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China: The centenary of the Chinese Communist Party, part 2

Peter Main

In the aftermath of Chiang’s March 20 coup, the leadership of the CCP hesitated to take any action, waiting for a response from Moscow to this hostile act from the GMD leader most closely courted by the CI. Internally, however, Chen Duxiu and the Central Committee, opted for proposing an alliance with the „Left GMD“ of Wang Jingwei, now based in Wuhan, and a strengthening of the CCP-led armed units of the National Revolutionary Army, NRA.

Within weeks of the coup, having consolidated his grip on Guangzhou, Chiang ordered restrictions on the activity of communists within the GMD: they were no longer permitted to head up departments of the party, could have no more than one-third of places on committees, were not allowed to criticise the works of Sun Yatsen, could not arm units and had to hand over the names of all CCP members.

Chen now called for the CCP to leave the GMD and to conduct the alliance, still seen as strategically necessary, as an independent party. However, having now received his orders from Moscow, the CI representative, Borodin, insisted that this would be an over-reaction. Following Stalin’s advice, he persuaded the Central Committee that, in the interest of unity and the strategic imperative of the alliance, they should accept Chiang’s orders as merely a clarification of responsibilities, pointing out that he had also taken action against some leading rightists.

In the autumn of 1926, Chiang began the mobilisation for the Northern Expedition, the three-pronged advance of the NRA whose first objective was to defeat the warlords who controlled provinces south of the Yangzi River. Now, everything was focused on this and the CCP threw itself into supporting the advance by mobilising workers and peasants into unions and associations. In Hunan, for example, 500,000 were enrolled into the peasant organisations, many of which provided vital intelligence and support to the Army. Similarly, in the towns and cities, new trades unions were formed, leading strikes not only over wages and conditions but also for political rights and against the warlords‘ imperialist backers.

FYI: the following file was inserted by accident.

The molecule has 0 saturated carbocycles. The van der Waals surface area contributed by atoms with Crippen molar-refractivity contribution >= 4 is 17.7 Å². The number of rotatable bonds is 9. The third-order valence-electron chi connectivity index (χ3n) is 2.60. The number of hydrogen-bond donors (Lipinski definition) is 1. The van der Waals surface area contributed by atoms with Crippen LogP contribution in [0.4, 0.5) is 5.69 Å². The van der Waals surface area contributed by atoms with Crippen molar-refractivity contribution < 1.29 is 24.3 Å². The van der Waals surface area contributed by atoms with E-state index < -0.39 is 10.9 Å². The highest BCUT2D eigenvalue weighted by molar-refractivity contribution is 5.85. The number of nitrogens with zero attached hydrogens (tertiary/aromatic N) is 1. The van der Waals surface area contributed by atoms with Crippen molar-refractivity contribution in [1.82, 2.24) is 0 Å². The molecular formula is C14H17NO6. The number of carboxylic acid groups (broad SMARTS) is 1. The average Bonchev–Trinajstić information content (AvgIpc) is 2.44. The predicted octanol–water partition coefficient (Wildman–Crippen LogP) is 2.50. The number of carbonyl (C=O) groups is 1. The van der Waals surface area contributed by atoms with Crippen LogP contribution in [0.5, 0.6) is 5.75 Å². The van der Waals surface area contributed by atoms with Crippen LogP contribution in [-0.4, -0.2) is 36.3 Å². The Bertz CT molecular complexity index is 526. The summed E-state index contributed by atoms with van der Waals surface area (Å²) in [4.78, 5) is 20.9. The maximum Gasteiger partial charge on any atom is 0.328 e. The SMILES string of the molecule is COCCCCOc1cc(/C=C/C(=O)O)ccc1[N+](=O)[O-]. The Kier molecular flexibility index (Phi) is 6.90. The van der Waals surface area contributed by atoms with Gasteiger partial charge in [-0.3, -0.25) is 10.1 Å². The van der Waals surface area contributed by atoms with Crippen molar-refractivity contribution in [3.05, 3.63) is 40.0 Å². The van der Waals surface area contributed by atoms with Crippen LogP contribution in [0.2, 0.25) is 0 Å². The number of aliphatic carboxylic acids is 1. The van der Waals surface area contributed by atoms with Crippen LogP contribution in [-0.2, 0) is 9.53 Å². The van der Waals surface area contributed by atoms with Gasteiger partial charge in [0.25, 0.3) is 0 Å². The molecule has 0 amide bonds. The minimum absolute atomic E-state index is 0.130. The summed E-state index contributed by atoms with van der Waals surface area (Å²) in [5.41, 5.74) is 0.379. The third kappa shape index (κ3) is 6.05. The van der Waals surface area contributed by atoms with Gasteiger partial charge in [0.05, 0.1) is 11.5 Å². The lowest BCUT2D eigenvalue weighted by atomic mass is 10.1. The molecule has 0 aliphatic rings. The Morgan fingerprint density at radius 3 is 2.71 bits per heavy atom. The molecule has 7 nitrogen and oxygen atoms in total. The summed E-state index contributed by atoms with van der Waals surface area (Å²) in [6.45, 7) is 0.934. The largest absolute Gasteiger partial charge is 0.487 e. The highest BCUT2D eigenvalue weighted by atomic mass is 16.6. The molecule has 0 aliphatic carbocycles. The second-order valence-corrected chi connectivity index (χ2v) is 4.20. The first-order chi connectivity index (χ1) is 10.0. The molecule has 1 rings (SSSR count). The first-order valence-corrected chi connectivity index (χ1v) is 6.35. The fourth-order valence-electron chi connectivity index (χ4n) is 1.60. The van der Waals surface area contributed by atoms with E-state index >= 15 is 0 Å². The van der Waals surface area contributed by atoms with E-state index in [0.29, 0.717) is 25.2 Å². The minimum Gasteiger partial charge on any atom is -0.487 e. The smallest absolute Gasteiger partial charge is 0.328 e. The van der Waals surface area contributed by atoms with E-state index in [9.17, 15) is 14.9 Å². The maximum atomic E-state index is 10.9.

It was against this background of rapid military advances that the CI decided to accept the GMD into its ranks as a „sympathising section“, underlining the belief that the long-standing strategy of the alliance with it was now paying off. Yet, on the ground, all was not well. In districts directly under the control of Chiang’s troops, there were reports of the newly formed unions being closed down and actions taken against peasants occupying lands.


On March 21, 1927, after two failed attempts, the CCP-led unions of Shanghai, numbering in all 800,000 workers, successfully seized control of China’s biggest city, expelled the warlord who had controlled it with the aid of the foreign powers and established a provisional government. In keeping with party policy, several representatives of business were included in this body, and it agreed not to enter the International Settlement, for fear of provoking an imperialist counterattack.

Given the experience in Canton just a year earlier, the members of the Central Committee present in Shanghai recognised the likelihood of repression at the hands of Chiang, whose army was fast approaching the city. They proposed preparing for an armed offensive but also to enlist the support of the Left GMD in Wuhan. Before their proposal was even received in Wuhan, Chiang struck.

In a concerted attack involving not only his own troops but police, foreign security units and the Triads, China’s mafia, a pogrom was unleashed against the working class districts on April 12, 1927. Thousands were killed over days of fighting and all union and party offices were ransacked.